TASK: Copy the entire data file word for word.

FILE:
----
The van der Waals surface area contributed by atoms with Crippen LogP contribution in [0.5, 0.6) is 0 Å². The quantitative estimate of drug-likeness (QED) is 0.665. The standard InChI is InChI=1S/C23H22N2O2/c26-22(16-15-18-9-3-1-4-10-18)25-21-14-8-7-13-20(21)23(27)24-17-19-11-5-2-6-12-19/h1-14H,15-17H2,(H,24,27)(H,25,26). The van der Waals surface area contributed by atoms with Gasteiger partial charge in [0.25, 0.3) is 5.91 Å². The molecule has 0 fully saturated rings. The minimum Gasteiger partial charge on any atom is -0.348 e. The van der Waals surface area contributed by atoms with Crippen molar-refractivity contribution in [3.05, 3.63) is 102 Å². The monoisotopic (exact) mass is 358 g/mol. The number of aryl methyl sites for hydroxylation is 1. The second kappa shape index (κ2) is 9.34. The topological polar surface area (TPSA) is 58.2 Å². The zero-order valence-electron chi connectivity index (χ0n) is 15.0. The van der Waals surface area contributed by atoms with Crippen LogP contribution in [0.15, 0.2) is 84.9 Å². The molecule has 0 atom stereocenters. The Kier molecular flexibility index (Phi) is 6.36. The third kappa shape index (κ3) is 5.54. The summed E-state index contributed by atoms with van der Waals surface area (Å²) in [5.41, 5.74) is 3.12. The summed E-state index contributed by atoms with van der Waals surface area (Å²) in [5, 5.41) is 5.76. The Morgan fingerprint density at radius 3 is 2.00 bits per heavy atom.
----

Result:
The van der Waals surface area contributed by atoms with Crippen LogP contribution in [0.5, 0.6) is 0 Å². The quantitative estimate of drug-likeness (QED) is 0.665. The standard InChI is InChI=1S/C23H22N2O2/c26-22(16-15-18-9-3-1-4-10-18)25-21-14-8-7-13-20(21)23(27)24-17-19-11-5-2-6-12-19/h1-14H,15-17H2,(H,24,27)(H,25,26). The van der Waals surface area contributed by atoms with Gasteiger partial charge in [0.25, 0.3) is 5.91 Å². The molecule has 0 fully saturated rings. The minimum Gasteiger partial charge on any atom is -0.348 e. The van der Waals surface area contributed by atoms with Crippen molar-refractivity contribution in [3.05, 3.63) is 102 Å². The monoisotopic (exact) mass is 358 g/mol. The number of aryl methyl sites for hydroxylation is 1. The second kappa shape index (κ2) is 9.34. The topological polar surface area (TPSA) is 58.2 Å². The zero-order valence-electron chi connectivity index (χ0n) is 15.0. The van der Waals surface area contributed by atoms with Crippen LogP contribution in [0.15, 0.2) is 84.9 Å². The molecule has 0 atom stereocenters. The Kier molecular flexibility index (Phi) is 6.36. The third kappa shape index (κ3) is 5.54. The summed E-state index contributed by atoms with van der Waals surface area (Å²) in [5.41, 5.74) is 3.12. The summed E-state index contributed by atoms with van der Waals surface area (Å²) in [5, 5.41) is 5.76. The Morgan fingerprint density at radius 3 is 2.00 bits per heavy atom.